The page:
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Syrian Christian leaders condemn air strikes as unjustified and illegal

16 April 2018


Syrians ride in a carriage in Douma district, east of Damascus, on Tuesday. Syrians in Douma are opting to use horses for transport, as streets need reconstruction after being pounded during six years of war

Syrians ride in a carriage in Douma district, east of Damascus, on Tuesday. Syrians in Douma are opting to use horses for transport, as streets need r...

THE bombing of Syrian targets, ordered by the Prime Minister to “degrade the Syrian Regime’s chemical weapons capability”, has been condemned by Syrian church leaders.

A joint statement issued on Saturday, the morning of the strikes, denounced it as “brutal aggression” and “a clear violation of the international laws and the UN Charter, because it is an unjustified assault on a sovereign country”. It was signed by the Greek Orthodox Patriarch of Antioch and all the East, John X; the Syrian Orthodox Patriarch of Antioch and all the East, Ignatius Aphrem II; and the Melkite-Greek Catholic Patriarch of Antioch, Alexandria, and Jerusalem, Joseph Absi.

Their view was analysed by the Revd Stephen Griffith, a former Anglican chaplain in Damascus, on Monday. He writes (below): “The Churches of Syria are in captivity. Their leaders dare not criticise the government of Syria for fear of the consequences, both personally and for their communities.”

On Monday, the Bishop of Coventry, the Rt Revd Christopher Cocksworth, described the coordination of the strikes, carried out by British, French, and US forces, as representing “an impressive example of diplomatic energy and skill.” He continued, however: “My question is whether the same amount of diplomatic energy and skill will be given to resolving the conflict at large.”

The strikes, which took place at about 4 a.m. local time on Saturday morning, took place a week after a chemical attack on Douma, in which 70 people are believed to have died, including children, with up to 500 injured (News, 9 April). The Prime Minister, Theresa May, has said that the strikes targeted a scientific research facility in Damascus, and chemical weapons facilities near Homs. It is understood that there have been no deaths or injuries. The US President, Donald Trump, said that the three allies had “marshalled their righteous power against barbarism and brutality”.

The intervention was “not about interfering in a civil war” or “regime change”, but “a limited, targeted and effective strike with clear boundaries that expressly sought to avoid escalation and did everything possible to prevent civilian casualties”, Mrs May said on Saturday.

There was, she said, “a significant body of information” indicating that the Syrian government was responsible for the attack in Douma. Attempts to hold the perpetrators of previous attacks accountable had been blocked by Russia at the UN: “We have no choice but to conclude that diplomatic action on its own will not be any more effective in the future than it has been in the past.”

The Russian ambassador to the UN, Vassily Nebenzia, condemned the strikes as “hooliganism in international relations”. A report by the Syrian state news agency said that Syria’s permanent representative to the Organisation for the Prohibition of Chemical Weapons(OPCW), Bassam Sabbagh, had charged the three Western powers with “overt political hypocrisy through feigning sympathy with the Syrian people” and “confirming the use of chemical weapons without proofs and identifying the perpetrator within hours, to later launch the attack without respect for the international laws and charter”.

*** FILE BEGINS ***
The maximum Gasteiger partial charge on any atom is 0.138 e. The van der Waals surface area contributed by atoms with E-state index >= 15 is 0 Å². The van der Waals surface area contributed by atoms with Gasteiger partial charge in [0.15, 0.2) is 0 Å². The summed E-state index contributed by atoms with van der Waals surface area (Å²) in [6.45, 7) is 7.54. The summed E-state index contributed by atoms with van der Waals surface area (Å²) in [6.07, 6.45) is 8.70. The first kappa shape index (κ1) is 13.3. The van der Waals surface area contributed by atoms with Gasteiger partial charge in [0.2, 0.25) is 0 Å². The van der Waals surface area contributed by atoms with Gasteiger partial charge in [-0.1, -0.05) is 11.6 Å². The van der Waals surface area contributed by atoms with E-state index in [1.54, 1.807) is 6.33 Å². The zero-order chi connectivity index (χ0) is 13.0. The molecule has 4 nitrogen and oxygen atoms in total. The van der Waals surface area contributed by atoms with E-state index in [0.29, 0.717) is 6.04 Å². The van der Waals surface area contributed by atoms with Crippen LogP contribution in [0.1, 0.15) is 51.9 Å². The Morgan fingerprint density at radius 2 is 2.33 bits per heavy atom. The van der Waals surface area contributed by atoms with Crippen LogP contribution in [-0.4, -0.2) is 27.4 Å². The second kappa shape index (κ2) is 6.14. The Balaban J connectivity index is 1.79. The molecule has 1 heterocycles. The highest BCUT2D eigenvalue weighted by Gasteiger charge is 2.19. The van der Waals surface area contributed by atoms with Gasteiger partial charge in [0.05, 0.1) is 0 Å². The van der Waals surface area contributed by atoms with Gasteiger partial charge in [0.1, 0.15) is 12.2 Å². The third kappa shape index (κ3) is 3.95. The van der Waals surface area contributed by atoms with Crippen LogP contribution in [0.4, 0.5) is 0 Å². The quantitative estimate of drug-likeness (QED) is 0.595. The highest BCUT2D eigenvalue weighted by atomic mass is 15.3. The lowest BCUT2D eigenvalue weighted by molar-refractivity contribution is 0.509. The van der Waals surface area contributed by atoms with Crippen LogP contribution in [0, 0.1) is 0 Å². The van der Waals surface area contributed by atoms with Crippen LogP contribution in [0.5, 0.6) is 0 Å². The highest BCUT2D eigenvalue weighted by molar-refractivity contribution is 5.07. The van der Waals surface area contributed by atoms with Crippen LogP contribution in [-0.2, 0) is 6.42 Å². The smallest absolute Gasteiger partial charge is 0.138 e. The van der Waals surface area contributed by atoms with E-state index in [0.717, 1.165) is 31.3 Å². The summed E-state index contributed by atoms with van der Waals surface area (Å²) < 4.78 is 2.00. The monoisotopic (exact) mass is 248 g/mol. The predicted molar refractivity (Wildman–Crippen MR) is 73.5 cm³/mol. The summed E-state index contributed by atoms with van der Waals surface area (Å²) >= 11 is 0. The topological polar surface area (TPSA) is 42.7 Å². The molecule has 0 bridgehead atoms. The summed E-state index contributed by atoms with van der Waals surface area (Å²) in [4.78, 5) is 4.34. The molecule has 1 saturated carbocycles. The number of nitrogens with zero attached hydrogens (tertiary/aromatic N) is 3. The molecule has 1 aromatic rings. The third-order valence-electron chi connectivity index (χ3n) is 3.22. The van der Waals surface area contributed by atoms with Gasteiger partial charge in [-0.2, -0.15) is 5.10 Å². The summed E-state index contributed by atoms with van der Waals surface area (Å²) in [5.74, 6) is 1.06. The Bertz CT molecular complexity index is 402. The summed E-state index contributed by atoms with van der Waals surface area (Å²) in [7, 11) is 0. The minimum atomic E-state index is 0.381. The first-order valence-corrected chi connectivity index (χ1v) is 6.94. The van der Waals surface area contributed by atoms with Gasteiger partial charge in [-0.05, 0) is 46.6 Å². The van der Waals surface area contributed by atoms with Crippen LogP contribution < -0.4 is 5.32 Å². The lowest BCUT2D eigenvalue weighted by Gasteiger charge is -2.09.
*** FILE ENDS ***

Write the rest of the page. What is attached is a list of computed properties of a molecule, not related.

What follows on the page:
On Sunday, the Labour leader, Jeremy Corbyn, told the BBC that Mrs May should have sought parliamentary approval for the action, and that he could “only countenance involvement in Syria if there is UN authority behind it”. In a statement to the House of Commons on Monday, Mrs May said that attempts to conceal the facts of the Douma attack were under way, supported by Russia. Citing the legal basis for action, she said that it was the same as that used to justify the UK’s role in the NATO intervention in Kosovo. “We cannot go back to a world where the use of chemical weapons becomes normalised,” she said.

In their statement, the Syrian church leaders said that allegations that the Syrian army was using chemical weapons, and that Syria was a country that owned and used such weapons, were “unjustified and unsupported by sufficient and clear evidence”.

They called on churches in the UK, US, and France to “fulfill their Christian duties, according to the teachings of the gospel, and condemn this aggression and to call their governments to commit to the protection of international peace”; and they saluted “the courage, heroism, and sacrifices of the Syrian Arab Army which courageously protects Syria and provide security for its people. . . they will continue to fight courageously against terrorism until every inch of the Syrian land is cleansed from terrorism.”

This is not the first time that Christian leaders have supported President Assad’s regime, with justification, they argue. In 2015, Ignatius Aphrem II survived a suicide bombing that killed three and injured five, after a terrorist disguised as a priest attempted to slip into a commemoration service for the mass killings of Syrian Christians by the Ottoman Empire’s army in 1915 (News, 1 July, 2016)

The Chaldean Bishop of Aleppo, Mar Antoine Audo, told Tg2000, an Italian television channel: “The United States and Russia are using Syria to wage a war against one another” and compared the situation to Iraq, “when they destroyed that country saying that there were chemical weapons.”

Church leaders beyond the Middle East have issued calls for peace. On Sunday, Pope Francis said that he was “deeply troubled by the current world situation, in which, despite the instruments available to the international community, there is still difficulty in agreeing to a common action in favour of peace in Syria and other regions of the world.”

The director of the Awareness Foundation, the Rt Revd Nadim Nassar, a Syrian C of E priest, repeated his opposition to military intervention.

“We know from Iraq, from Libya, from Yemen, from Afghanistan, that military intervention fuels the fire of violence,” he said on Monday. “And yet we think in the West that airstrikes . . . could settle the conflict, which is absolute nonsense.”

He dismissed the Prime Minister’s claim that Britain was not attempting to interfere in the civil war: “For me this is insulting the intelligence of millions, because it’s not true. This country has been interfering in the civil war in Syria for the last six years.”